Christmas all wrapped up
Ribbons, bows and wrapping are an indispensable part of Christmas. But all this new paper and plastic can come at a cost to the planet, and the festive season generates 25 per cent more landfill waste than usual. Here are ten tips that will help you create a beautifully wrapped present and do your bit for the environment at the same time.
1. Instead of buying rolls and rolls of wrapping paper, think about the passions of the recipient, then repurpose materials you may have around the house – try using old sheet music for a music lover, used maps for a travel junkie, or recipes for a foodie.
Newspaper, leftover wallpaper, and old book covers all make eye-catching alternatives too.
2. Get rid of sellotape, which is often petroleum-based, and rely instead on good old fashioned raffia, silk yarn, natural twine, or wool.
You need to make your folds in the paper very sharp and be pretty dexterous to make this work, but with practice your presents will hold together beautifully.
3. Look to other cultures – Furoshiki, the hottest trend in wrapping right now, is 400 years old and comes from Japan.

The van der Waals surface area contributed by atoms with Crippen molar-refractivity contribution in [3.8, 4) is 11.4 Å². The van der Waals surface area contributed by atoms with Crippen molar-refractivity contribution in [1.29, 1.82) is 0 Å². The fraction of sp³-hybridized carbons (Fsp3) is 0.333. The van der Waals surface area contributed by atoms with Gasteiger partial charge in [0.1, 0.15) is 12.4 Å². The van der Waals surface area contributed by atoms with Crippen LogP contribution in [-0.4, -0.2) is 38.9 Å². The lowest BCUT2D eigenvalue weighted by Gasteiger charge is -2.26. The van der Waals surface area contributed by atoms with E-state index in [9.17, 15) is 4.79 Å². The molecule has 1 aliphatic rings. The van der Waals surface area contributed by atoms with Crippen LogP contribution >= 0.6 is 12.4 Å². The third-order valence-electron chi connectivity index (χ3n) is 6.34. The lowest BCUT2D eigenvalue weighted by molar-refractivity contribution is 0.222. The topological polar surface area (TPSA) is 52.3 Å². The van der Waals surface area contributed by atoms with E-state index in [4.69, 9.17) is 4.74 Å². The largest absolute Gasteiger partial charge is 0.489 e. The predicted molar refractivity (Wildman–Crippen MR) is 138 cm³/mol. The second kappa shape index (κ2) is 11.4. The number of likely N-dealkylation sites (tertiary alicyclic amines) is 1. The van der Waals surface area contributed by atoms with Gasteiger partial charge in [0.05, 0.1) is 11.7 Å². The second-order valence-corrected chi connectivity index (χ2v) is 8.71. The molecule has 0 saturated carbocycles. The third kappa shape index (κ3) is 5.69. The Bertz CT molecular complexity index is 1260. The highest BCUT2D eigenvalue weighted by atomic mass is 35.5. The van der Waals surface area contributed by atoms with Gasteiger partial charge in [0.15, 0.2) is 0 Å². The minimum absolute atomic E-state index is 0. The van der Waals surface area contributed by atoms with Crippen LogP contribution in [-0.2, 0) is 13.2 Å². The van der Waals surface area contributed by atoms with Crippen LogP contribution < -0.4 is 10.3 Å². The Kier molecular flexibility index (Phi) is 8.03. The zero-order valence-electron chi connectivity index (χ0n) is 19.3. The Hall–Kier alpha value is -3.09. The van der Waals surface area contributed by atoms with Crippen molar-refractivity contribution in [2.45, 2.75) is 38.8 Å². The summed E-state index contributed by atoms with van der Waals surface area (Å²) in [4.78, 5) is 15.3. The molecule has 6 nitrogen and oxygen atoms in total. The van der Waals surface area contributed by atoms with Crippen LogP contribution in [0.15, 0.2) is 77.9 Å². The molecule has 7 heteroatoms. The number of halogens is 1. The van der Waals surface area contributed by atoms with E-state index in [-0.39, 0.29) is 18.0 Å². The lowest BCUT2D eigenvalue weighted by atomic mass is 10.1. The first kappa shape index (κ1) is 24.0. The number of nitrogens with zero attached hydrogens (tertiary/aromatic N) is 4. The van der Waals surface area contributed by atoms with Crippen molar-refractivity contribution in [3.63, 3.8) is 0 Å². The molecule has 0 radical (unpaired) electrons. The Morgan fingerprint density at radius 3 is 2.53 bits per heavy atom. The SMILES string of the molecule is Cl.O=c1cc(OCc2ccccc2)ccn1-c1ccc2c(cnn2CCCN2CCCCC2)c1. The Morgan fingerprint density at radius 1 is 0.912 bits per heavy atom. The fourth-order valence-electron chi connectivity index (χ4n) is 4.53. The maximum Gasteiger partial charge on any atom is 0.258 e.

Using cloth rather than wrapping paper, Furoshiki uses a series or folds, twists and knots to wrap presents.
There are plenty of tutorials on Pinterest and YouTube to follow and with no cutting or sticking necessary, Furoshiki is perfect if festive wrapping usually gets you in a flap.
Choose beautiful material and the effect is simply stunning.
4. Create your own eco-gift balls.
If you are wrapping small gifts like advent calendar presents, wrap them in wool, glittery yarn or tinsel to create a cocoon around the present about 1cm thick.
This disguises the shape of the present, means it can be hung on a tree and turns the unwrapping into a game which children in particular love – and you can re-use the wrappings.
5. Don't throw away torn, used wrapping paper and ribbon.
Instead, run it through a shredder and re-use it to create your own shredded paper – a unique multi-coloured soft lining for gift boxes or bags.
6. Re-use last year’s Christmas cards, cutting the front covers to make customized gift tags.
Cut into the desired shape, use a hole punch and then thread with colorful ribbon or string.
7. Deconstruct old Christmas decorations in the months leading up to Christmas and keep an eye out around the house for everyday items such as baubles, bells, cinnamon sticks, buttons, and brooches that can be used to brighten up shop bought gift tags.
8. Bring nature indoors.
As you are walking outside, collect leaves, berries, twigs, and pine cones to create embellishments to stick onto presents or tie with wire into bows.
9. Wrapping doesn’t have to be disposable: it can be part of the gift – a watering can is perfect wrapping for gardening supplies, a mixing bowl excellent packaging for an aspiring chef, and baskets can be filled with any present and then re-used for shopping in the New Year.
10. If you do go down the traditional wrapping paper route, check your sources.
Look for 100% recycled wrapping paper (often kraft paper) which is more widely available and more affordable than you might think.